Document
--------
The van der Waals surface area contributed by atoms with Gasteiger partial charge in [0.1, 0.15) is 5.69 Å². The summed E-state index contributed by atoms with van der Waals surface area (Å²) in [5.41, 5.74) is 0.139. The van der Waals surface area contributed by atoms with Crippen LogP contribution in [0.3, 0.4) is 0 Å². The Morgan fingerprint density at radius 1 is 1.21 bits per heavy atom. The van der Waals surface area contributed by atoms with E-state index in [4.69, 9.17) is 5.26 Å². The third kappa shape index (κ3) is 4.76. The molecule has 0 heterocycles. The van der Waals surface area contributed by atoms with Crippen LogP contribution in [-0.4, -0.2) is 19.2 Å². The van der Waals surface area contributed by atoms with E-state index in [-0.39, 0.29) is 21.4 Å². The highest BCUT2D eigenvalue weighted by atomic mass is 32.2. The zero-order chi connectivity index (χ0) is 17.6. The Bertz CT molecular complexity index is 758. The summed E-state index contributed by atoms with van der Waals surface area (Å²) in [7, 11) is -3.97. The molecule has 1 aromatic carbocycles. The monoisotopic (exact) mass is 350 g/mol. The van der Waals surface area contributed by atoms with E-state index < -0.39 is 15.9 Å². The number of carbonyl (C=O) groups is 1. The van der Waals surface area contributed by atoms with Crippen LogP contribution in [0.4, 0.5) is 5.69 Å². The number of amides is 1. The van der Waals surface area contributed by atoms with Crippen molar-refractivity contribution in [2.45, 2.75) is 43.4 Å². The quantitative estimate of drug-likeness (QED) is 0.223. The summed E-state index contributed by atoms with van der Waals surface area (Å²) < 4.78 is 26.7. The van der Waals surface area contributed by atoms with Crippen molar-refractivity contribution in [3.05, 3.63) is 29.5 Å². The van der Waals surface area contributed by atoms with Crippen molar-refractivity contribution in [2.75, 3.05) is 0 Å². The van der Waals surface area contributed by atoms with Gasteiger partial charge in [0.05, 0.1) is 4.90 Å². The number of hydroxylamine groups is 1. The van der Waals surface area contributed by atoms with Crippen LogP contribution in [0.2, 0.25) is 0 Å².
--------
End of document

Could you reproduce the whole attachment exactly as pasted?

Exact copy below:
The van der Waals surface area contributed by atoms with Gasteiger partial charge in [0.1, 0.15) is 5.69 Å². The summed E-state index contributed by atoms with van der Waals surface area (Å²) in [5.41, 5.74) is 0.139. The van der Waals surface area contributed by atoms with Crippen LogP contribution in [0.3, 0.4) is 0 Å². The Morgan fingerprint density at radius 1 is 1.21 bits per heavy atom. The van der Waals surface area contributed by atoms with E-state index in [4.69, 9.17) is 5.26 Å². The third kappa shape index (κ3) is 4.76. The molecule has 0 heterocycles. The van der Waals surface area contributed by atoms with Crippen LogP contribution in [-0.4, -0.2) is 19.2 Å². The van der Waals surface area contributed by atoms with E-state index in [-0.39, 0.29) is 21.4 Å². The highest BCUT2D eigenvalue weighted by atomic mass is 32.2. The zero-order chi connectivity index (χ0) is 17.6. The Bertz CT molecular complexity index is 758. The summed E-state index contributed by atoms with van der Waals surface area (Å²) in [7, 11) is -3.97. The molecule has 1 aromatic carbocycles. The monoisotopic (exact) mass is 350 g/mol. The van der Waals surface area contributed by atoms with E-state index < -0.39 is 15.9 Å². The number of carbonyl (C=O) groups is 1. The van der Waals surface area contributed by atoms with Crippen LogP contribution in [0.4, 0.5) is 5.69 Å². The number of amides is 1. The van der Waals surface area contributed by atoms with Crippen molar-refractivity contribution in [2.45, 2.75) is 43.4 Å². The quantitative estimate of drug-likeness (QED) is 0.223. The summed E-state index contributed by atoms with van der Waals surface area (Å²) < 4.78 is 26.7. The van der Waals surface area contributed by atoms with Crippen molar-refractivity contribution in [3.05, 3.63) is 29.5 Å². The van der Waals surface area contributed by atoms with Crippen molar-refractivity contribution in [2.75, 3.05) is 0 Å². The van der Waals surface area contributed by atoms with Gasteiger partial charge in [0.05, 0.1) is 4.90 Å². The number of hydroxylamine groups is 1. The van der Waals surface area contributed by atoms with Crippen LogP contribution in [0.2, 0.25) is 0 Å².